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County commissioners approve report concerning the next 20 years

Tuesday, November 24, 2009 by Austin Monitor

County commissioners approved a baseline of parameters for the proposed downtown county campus last week, a precursor to decisions ahead that Special Assistant to the Court Christian Smith has described as being “want versus need.”

 

The current phase, the initial report from Broaddus & Associates, encapsulates a lot of that need. County departments were encouraged to describe, at length, what they would need for the next two decades. But, as Smith told the county commissioners, the reality is that those needs would have to fit within a budget the county can afford.

 

“This is a needs assessment. This report is what the collective wisdom of officials has resulted in,” Smith said. “These are the needs, the ideal set of outcomes in order to meet our responsibilities, and that’s really what Phase 1 is about.”

 

This initial report from Broaddus & Associates, presented by Stephen B. Coulston, is the first, or “want,” phase of county government. In an overview before county leaders this morning, Coulston outlined the horizon on space needs for county government through 2035, with consideration given to the courts and to general government as it might exist two decades from now in Travis County.

 

Which is to say, Phase I is the ideal. Phase II, meanwhile, is what the county can afford. Smith described it as “needs meeting reality.” There may be a need for 10 courts, Smith said, but current funding is for 8 courts in 2015 and 2 more in 2017. That’s reality.

 

Commissioner Ron Davis, in particular, was agitated by the report, suggesting the consultant ought to put more time into the requirements of county government, looking at those duties mandated by law. But, as Smith explained, state law typically only prescribes an area of need the county must address.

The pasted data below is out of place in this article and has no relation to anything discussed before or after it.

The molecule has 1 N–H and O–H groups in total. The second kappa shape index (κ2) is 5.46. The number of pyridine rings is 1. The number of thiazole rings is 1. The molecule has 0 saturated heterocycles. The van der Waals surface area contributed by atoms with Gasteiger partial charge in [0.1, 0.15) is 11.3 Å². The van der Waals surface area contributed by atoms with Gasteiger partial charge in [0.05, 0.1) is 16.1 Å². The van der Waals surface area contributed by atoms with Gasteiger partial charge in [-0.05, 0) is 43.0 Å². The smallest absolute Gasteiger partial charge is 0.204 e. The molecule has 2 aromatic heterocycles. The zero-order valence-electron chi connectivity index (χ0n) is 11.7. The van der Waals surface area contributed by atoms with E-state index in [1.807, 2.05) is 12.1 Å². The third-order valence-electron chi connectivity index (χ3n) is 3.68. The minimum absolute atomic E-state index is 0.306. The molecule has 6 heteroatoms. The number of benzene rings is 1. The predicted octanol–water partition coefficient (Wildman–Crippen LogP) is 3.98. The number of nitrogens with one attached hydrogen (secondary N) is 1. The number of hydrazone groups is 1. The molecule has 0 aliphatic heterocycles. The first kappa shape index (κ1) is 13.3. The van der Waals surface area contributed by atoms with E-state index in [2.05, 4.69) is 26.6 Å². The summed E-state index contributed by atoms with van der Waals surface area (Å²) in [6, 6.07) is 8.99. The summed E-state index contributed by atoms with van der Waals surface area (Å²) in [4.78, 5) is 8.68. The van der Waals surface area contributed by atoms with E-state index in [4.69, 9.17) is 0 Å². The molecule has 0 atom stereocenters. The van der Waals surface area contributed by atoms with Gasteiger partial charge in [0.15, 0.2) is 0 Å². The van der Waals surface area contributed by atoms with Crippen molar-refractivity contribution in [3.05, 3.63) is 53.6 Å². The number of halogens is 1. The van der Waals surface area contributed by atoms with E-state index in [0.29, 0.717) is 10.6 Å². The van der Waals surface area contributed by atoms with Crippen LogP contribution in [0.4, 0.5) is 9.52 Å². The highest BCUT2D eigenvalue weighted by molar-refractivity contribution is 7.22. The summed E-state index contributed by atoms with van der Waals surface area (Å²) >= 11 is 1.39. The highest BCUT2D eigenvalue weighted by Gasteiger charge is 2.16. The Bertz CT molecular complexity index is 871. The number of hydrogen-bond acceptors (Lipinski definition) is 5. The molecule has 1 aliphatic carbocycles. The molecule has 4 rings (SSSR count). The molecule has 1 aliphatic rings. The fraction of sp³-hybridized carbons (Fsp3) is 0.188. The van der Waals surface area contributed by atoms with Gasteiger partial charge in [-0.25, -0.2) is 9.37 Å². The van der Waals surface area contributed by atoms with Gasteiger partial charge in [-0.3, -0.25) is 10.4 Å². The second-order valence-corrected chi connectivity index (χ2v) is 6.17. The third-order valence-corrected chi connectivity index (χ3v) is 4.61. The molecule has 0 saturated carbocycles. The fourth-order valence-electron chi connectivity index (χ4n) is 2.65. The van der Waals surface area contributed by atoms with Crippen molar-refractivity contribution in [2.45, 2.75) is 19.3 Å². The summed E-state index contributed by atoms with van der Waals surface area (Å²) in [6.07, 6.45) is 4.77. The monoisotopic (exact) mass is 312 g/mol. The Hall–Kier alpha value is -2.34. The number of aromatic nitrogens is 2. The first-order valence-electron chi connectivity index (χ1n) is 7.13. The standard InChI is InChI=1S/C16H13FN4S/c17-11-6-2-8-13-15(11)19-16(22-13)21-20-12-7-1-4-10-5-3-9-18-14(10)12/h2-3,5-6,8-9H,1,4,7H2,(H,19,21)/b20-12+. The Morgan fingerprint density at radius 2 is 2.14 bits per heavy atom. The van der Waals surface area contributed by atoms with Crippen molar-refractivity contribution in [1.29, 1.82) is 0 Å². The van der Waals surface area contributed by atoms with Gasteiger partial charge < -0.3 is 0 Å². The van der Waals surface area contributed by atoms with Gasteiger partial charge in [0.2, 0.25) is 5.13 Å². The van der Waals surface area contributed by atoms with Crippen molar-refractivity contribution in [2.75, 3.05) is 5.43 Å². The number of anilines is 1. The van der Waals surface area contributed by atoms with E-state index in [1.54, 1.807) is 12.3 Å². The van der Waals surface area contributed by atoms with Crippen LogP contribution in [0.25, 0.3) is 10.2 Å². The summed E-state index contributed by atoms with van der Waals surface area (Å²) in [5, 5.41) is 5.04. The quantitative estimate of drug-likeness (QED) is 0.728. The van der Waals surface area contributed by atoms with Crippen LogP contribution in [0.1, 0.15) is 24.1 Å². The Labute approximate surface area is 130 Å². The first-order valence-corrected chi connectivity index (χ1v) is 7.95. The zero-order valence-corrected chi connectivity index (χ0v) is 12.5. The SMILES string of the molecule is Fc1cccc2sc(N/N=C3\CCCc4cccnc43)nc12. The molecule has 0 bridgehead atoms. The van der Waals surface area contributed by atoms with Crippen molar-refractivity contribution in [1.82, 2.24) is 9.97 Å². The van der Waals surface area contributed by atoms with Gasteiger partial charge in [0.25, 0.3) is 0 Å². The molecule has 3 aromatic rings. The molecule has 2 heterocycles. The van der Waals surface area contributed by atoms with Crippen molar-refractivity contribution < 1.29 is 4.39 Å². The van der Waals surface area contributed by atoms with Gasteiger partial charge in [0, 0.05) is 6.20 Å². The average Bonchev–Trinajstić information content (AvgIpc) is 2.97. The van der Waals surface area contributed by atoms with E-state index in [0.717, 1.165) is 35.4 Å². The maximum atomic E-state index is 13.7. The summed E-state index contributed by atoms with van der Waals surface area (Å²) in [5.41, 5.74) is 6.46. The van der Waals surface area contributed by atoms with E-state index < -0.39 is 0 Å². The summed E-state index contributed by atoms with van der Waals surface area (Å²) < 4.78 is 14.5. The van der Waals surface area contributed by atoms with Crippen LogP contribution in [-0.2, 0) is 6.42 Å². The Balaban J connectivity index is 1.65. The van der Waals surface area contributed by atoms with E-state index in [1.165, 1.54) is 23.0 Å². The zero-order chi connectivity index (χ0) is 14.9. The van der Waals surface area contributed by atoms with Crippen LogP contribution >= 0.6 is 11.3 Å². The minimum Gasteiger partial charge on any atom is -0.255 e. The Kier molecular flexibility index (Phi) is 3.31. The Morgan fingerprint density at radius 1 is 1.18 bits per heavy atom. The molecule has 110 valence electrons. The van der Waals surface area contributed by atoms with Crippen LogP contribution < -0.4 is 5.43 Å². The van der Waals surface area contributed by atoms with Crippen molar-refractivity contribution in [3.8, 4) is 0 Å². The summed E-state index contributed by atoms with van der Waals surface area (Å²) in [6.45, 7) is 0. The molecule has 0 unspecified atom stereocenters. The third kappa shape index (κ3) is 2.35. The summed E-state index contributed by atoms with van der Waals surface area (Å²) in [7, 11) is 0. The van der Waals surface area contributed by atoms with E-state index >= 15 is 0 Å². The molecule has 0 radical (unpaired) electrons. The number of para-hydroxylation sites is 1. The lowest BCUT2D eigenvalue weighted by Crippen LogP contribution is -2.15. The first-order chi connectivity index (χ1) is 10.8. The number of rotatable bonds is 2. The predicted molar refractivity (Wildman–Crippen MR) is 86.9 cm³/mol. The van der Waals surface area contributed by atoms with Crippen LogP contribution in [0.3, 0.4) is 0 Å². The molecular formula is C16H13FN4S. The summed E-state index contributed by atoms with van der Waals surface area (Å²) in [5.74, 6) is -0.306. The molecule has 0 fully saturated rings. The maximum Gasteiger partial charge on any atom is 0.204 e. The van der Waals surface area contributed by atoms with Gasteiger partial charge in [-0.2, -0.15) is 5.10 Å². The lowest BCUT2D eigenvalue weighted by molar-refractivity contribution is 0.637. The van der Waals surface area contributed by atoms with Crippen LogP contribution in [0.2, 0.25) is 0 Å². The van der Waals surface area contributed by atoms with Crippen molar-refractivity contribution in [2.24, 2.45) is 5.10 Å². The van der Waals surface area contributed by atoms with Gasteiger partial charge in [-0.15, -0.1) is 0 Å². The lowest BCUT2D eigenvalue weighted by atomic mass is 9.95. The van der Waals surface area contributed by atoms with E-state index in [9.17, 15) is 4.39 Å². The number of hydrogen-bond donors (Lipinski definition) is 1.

It doesn’t dictate, for instance, the number of criminal courts necessary to meet a county’s need, so it ultimately comes down to a decision from the commissioners court on what’s needed.

 

Coulston had discussed, in a work session last month, the specific growth trends for civil and criminal courts in Travis County. This week, he also adjusted the analysis for general government, noting the projected annual growth in various departments in his estimation of anticipated space needs.

 

Growth was projected to be modest in all departments annually, with Facilities Management showing the highest amount, yet still at an annual rate of less than 2 percent. Some departments, such as Purchasing, the Treasurer’s Office, and Transportation and Natural Resources, were projected to have negative growth.

 

Coulston noted that department growth mirrored population growth in the county. After 2015, however, it was still unclear whether growth trends would remain robust. Those post-2015 projections are based on state demographer statistics.

 

Though projected staff growth in the general government sector between now and 2035 sometimes climbed higher than 50 percent, in many cases such growth would not result in a huge number of additional employees. For instance, the size of Health and Human Services might double, from 59 employees today to 118 in 2035, but that’s still a fairly modest gain over two decades, especially when considering space needs.

 

The Purchasing Department, by comparison, was expected to grow from a current staff of 30 to 53 in 2035. The Planning and Budget Office would go from 16 to 31 employees. The size of Criminal Justice Planning would more than double, from 10 to 24, and Records Management would jump from 17 to 26 staff members.

 

At the higher end of the scale, Transportation and Natural Resources was expected to grow from 121 to 219 staff members, an 81 percent increase over more than 20 years. The County Auditor’s department would grow from 77 to 146, Facilities Management from 123 to 244, and the County Attorney’s Office from 83 to 137.

 

“I need to remind the court all the purposes of our staff projects outlined today are not for budgeting or planning purposes. They are to help us with programming needs,” Coulston said. “The actual numbers are going to fall into your capable hands, as you move forward, year by year.”

 

The adjacencies matrix indicated which departments should probably be housed close together. For instance, it makes sense to have the Commissioners Court and the Planning and Budget Office in the same building. On the other hand, the Commissioners Court doesn’t need to be near, say, Parks Permits or Land Use Planning Permits. These are the kinds of decisions that can help limit the construction of 30-story buildings, Coulston said, something already difficult in the downtown area.

 

The commissioners, with the exception of Davis, agreed to the initial findings of the report, which will be used in the subsequent programmatic phase.

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